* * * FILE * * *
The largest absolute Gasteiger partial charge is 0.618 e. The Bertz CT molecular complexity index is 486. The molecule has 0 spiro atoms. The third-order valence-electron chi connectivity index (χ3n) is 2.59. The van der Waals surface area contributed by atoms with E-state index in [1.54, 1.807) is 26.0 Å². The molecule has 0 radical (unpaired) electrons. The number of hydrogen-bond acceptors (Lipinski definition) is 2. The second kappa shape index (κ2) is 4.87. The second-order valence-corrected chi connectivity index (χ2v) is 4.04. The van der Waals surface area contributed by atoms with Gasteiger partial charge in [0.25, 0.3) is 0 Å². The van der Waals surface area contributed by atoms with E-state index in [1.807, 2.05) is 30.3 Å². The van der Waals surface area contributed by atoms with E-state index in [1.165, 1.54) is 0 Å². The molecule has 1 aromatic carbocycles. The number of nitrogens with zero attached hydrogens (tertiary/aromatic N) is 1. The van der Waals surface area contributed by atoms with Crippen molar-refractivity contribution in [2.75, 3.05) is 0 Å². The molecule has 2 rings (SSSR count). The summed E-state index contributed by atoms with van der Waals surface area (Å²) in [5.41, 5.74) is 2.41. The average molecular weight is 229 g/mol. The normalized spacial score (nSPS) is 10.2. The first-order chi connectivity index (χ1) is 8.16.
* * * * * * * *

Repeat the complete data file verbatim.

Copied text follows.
The largest absolute Gasteiger partial charge is 0.618 e. The Bertz CT molecular complexity index is 486. The molecule has 0 spiro atoms. The third-order valence-electron chi connectivity index (χ3n) is 2.59. The van der Waals surface area contributed by atoms with E-state index in [1.54, 1.807) is 26.0 Å². The molecule has 0 radical (unpaired) electrons. The number of hydrogen-bond acceptors (Lipinski definition) is 2. The second kappa shape index (κ2) is 4.87. The second-order valence-corrected chi connectivity index (χ2v) is 4.04. The van der Waals surface area contributed by atoms with Gasteiger partial charge in [0.25, 0.3) is 0 Å². The van der Waals surface area contributed by atoms with E-state index in [1.807, 2.05) is 30.3 Å². The van der Waals surface area contributed by atoms with E-state index in [1.165, 1.54) is 0 Å². The molecule has 1 aromatic carbocycles. The number of nitrogens with zero attached hydrogens (tertiary/aromatic N) is 1. The van der Waals surface area contributed by atoms with Crippen molar-refractivity contribution in [2.75, 3.05) is 0 Å². The molecule has 2 rings (SSSR count). The summed E-state index contributed by atoms with van der Waals surface area (Å²) in [5.41, 5.74) is 2.41. The average molecular weight is 229 g/mol. The normalized spacial score (nSPS) is 10.2. The first-order chi connectivity index (χ1) is 8.16.